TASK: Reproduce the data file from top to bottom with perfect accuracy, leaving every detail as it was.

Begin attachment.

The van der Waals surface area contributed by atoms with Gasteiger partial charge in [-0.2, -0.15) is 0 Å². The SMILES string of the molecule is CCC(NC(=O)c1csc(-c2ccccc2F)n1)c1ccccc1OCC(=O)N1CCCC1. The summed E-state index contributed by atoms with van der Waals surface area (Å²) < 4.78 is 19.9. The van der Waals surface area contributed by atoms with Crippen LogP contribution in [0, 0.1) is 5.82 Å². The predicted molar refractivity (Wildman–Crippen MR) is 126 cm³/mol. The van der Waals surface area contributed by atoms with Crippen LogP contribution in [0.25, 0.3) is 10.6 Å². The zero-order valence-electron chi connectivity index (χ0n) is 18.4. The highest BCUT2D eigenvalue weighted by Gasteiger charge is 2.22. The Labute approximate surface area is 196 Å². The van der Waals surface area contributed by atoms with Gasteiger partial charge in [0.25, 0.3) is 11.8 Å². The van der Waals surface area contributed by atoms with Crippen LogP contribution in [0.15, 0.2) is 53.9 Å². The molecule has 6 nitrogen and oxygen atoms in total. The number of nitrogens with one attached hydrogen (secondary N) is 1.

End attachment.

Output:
The van der Waals surface area contributed by atoms with Gasteiger partial charge in [-0.2, -0.15) is 0 Å². The SMILES string of the molecule is CCC(NC(=O)c1csc(-c2ccccc2F)n1)c1ccccc1OCC(=O)N1CCCC1. The summed E-state index contributed by atoms with van der Waals surface area (Å²) < 4.78 is 19.9. The van der Waals surface area contributed by atoms with Crippen LogP contribution in [0, 0.1) is 5.82 Å². The predicted molar refractivity (Wildman–Crippen MR) is 126 cm³/mol. The van der Waals surface area contributed by atoms with Crippen LogP contribution in [0.25, 0.3) is 10.6 Å². The zero-order valence-electron chi connectivity index (χ0n) is 18.4. The highest BCUT2D eigenvalue weighted by Gasteiger charge is 2.22. The Labute approximate surface area is 196 Å². The van der Waals surface area contributed by atoms with Gasteiger partial charge in [0.25, 0.3) is 11.8 Å². The van der Waals surface area contributed by atoms with Crippen LogP contribution in [0.15, 0.2) is 53.9 Å². The molecule has 6 nitrogen and oxygen atoms in total. The number of nitrogens with one attached hydrogen (secondary N) is 1.